Inspirational Quotations by E. M. Forster (#665)

Inspirational Quotations by E. M. Forster

Today marks the birthday of E. M. Forster (1879–1970,) an influential British novelist and short story-writer.

Forster published Where Angels Fear to Tread (1905), The Longest Journey (1907,) and A Room with a View (1908.) He hit literary success with his fourth novel, Howards End (1910,) about the class system in England as exposed through the pursuits of three families.

'A Passage to India' by E. M. Forster (ISBN 0156711427) During World War I, Forster worked for the Red Cross in Egypt and traveled all over the world. During a visit to India, he was inspired to write his masterpiece A Passage to India (1924.) Set during the British colonial rule in India, this best-selling, much-debated novel is about a young British schoolteacher who imagines being sexually assaulted by an Indian-Muslim doctor. She accuses him of attempted rape, but later retracts her charges. Considered one of the great novels of the 20th century, A Passage to India exposed the undercurrent of conflict and prejudice between the British and Indian cultures.

After publishing five novels before age 40, Forster never published any other novels during his lifetime. He subsequently wrote numerous short stories.

Forster wrote his sixth and last novel on the eve of the First World War and considered it among his best writing, but did not want it to be published in his lifetime because of its homosexual themes. Maurice (1971) was published posthumously to great renown.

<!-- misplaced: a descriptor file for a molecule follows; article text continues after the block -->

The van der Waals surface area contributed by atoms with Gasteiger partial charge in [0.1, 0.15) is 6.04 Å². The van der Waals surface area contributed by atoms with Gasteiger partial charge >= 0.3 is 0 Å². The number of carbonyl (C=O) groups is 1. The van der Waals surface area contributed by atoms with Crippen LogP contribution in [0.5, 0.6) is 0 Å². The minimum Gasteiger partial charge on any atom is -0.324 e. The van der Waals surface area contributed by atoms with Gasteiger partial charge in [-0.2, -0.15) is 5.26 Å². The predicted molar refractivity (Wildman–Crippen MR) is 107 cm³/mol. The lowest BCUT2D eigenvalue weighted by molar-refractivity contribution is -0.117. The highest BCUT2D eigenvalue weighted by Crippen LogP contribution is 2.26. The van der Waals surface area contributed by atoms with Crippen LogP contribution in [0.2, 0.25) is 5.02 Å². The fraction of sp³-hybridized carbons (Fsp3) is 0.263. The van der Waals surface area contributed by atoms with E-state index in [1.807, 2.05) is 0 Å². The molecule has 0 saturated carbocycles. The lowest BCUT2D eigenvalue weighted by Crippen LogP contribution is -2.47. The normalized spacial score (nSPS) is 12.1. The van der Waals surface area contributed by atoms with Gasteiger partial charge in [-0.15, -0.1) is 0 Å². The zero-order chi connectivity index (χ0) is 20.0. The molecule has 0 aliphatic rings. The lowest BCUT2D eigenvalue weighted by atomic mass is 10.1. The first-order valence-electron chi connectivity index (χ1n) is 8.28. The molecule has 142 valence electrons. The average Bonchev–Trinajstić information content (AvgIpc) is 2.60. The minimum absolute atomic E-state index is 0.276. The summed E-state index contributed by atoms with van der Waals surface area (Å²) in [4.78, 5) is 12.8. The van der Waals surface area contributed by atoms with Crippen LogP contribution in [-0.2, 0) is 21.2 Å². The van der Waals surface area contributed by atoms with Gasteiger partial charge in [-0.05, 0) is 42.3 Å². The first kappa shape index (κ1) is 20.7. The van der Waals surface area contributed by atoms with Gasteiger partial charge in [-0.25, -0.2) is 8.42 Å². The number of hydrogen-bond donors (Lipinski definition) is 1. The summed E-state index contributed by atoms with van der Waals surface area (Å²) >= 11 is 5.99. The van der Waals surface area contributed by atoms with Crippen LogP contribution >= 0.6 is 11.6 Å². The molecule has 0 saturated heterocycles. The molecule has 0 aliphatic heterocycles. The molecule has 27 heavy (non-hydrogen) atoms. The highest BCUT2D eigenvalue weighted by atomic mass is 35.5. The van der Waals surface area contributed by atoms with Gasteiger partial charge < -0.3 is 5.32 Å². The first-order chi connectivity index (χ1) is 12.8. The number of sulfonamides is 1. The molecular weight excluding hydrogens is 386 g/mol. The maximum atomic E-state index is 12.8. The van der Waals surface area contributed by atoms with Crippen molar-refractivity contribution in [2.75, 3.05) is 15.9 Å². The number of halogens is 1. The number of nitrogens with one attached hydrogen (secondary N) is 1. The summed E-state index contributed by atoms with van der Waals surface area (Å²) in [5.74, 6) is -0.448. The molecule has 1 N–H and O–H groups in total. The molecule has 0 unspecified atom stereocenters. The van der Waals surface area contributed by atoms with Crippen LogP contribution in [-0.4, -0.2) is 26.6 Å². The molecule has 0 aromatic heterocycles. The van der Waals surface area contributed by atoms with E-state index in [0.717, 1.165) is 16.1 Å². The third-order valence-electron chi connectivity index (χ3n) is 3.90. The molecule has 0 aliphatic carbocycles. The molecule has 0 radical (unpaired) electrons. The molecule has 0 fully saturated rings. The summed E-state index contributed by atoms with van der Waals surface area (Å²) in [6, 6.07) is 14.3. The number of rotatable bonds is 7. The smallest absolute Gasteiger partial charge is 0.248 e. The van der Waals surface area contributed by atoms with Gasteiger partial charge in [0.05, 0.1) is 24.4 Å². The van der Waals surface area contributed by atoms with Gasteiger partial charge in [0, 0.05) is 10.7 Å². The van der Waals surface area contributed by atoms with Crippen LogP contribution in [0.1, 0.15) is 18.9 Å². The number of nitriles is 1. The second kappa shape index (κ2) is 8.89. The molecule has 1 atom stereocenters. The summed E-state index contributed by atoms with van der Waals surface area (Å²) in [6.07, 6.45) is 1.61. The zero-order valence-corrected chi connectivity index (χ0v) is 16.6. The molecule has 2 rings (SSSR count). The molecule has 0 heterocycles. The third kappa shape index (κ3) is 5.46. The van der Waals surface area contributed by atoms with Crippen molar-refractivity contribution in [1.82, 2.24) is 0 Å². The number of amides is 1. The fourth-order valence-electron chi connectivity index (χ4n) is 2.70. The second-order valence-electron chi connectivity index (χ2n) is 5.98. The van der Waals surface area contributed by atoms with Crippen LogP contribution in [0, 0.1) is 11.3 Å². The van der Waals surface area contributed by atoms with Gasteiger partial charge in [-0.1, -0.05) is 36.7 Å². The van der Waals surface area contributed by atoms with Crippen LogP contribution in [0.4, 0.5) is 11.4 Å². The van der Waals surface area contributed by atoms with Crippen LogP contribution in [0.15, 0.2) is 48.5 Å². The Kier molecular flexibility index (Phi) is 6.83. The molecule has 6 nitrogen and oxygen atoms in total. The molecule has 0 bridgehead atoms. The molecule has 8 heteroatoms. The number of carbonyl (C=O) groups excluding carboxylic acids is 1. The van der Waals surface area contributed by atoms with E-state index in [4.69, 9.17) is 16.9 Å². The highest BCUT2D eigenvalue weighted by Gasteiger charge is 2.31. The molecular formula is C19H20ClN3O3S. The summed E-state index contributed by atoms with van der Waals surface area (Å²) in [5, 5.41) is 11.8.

Inspirational Quotations by E. M. Forster

Creative writers are always greater than the causes that they represent.
E. M. Forster

Failure and success seem to have been allotted to men by their stars. But they retain the power of wriggling, of fighting with their star or against it, and in the whole universe the only really interesting movement is this wriggle.
E. M. Forster

Works of art, in my opinion, are the only objects in the material universe to possess internal order, and that is why, though I don’t believe that only art matters, I do believe in Art for Art’s sake.
E. M. Forster

We are willing enough to praise freedom when she is safely tucked away in the past and cannot be a nuisance. In the present, amidst dangers whose outcome we cannot foresee, we get nervous about her, and admit censorship.
E. M. Forster

Lord I disbelieve—help thou my unbelief.
E. M. Forster

I suggest that the only books that influence us are those for which we are ready, and which have gone a little farther down our particular path than we have yet gone ourselves.
E. M. Forster

There lies at the back of every creed something terrible and hard for which the worshipper may one day be required to suffer.
E. M. Forster

One must be fond of people and trust them if one is not to make a mess of life.
E. M. Forster

Death destroys a man, the idea of Death saves him.
E. M. Forster

Those who prepared for all the emergencies of life beforehand may equip themselves at the expense of joy.
E. M. Forster

One always tends to overpraise a long book, because one has got through it.
E. M. Forster

Art for art’s sake? I should think so, and more so than ever at the present time. It is the one orderly product which our middling race has produced. It is the cry of a thousand sentinels, the echo from a thousand labyrinths, it is the lighthouse which cannot be hidden… it is the best evidence we can have of our dignity.
E. M. Forster

Beauty ought to look a little surprised: it is the emotion that best suits her face. The beauty who does not look surprised, who accepts her position as her due—she reminds us too much of a prima donna.
E. M. Forster

I have only got down on to paper, really, three types of people: the person I think I am, the people who irritate me, and the people I’d like to be.
E. M. Forster

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